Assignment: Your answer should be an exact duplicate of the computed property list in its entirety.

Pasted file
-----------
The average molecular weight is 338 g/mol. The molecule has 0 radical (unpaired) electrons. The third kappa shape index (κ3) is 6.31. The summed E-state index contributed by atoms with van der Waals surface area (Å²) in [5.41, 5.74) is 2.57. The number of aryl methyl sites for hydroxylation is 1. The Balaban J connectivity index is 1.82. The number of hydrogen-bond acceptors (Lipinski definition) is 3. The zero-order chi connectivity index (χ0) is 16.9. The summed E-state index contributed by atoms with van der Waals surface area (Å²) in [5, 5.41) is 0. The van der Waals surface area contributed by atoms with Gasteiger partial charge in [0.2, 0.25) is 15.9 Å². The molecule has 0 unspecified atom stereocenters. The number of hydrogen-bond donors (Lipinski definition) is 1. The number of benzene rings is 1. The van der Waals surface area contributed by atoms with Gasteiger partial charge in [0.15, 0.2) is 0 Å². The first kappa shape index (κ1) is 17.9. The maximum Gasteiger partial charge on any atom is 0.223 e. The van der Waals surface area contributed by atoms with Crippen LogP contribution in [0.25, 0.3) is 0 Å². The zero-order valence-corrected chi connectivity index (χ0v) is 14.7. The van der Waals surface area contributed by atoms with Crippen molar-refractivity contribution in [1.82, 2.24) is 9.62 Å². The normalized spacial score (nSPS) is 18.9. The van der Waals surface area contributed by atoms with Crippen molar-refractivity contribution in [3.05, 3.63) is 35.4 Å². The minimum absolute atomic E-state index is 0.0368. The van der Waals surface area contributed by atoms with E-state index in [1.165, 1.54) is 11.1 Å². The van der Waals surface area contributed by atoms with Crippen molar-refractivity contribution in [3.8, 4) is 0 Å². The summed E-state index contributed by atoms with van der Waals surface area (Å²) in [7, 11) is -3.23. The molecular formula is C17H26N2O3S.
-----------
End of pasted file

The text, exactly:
The average molecular weight is 338 g/mol. The molecule has 0 radical (unpaired) electrons. The third kappa shape index (κ3) is 6.31. The summed E-state index contributed by atoms with van der Waals surface area (Å²) in [5.41, 5.74) is 2.57. The number of aryl methyl sites for hydroxylation is 1. The Balaban J connectivity index is 1.82. The number of hydrogen-bond acceptors (Lipinski definition) is 3. The zero-order chi connectivity index (χ0) is 16.9. The summed E-state index contributed by atoms with van der Waals surface area (Å²) in [5, 5.41) is 0. The van der Waals surface area contributed by atoms with Gasteiger partial charge in [0.2, 0.25) is 15.9 Å². The molecule has 0 unspecified atom stereocenters. The number of hydrogen-bond donors (Lipinski definition) is 1. The number of benzene rings is 1. The van der Waals surface area contributed by atoms with Gasteiger partial charge in [0.15, 0.2) is 0 Å². The first kappa shape index (κ1) is 17.9. The maximum Gasteiger partial charge on any atom is 0.223 e. The van der Waals surface area contributed by atoms with Crippen LogP contribution in [0.25, 0.3) is 0 Å². The zero-order valence-corrected chi connectivity index (χ0v) is 14.7. The van der Waals surface area contributed by atoms with Crippen molar-refractivity contribution in [1.82, 2.24) is 9.62 Å². The normalized spacial score (nSPS) is 18.9. The van der Waals surface area contributed by atoms with Crippen molar-refractivity contribution in [3.05, 3.63) is 35.4 Å². The minimum absolute atomic E-state index is 0.0368. The van der Waals surface area contributed by atoms with E-state index in [1.165, 1.54) is 11.1 Å². The van der Waals surface area contributed by atoms with Crippen molar-refractivity contribution in [3.8, 4) is 0 Å². The summed E-state index contributed by atoms with van der Waals surface area (Å²) in [7, 11) is -3.23. The molecular formula is C17H26N2O3S.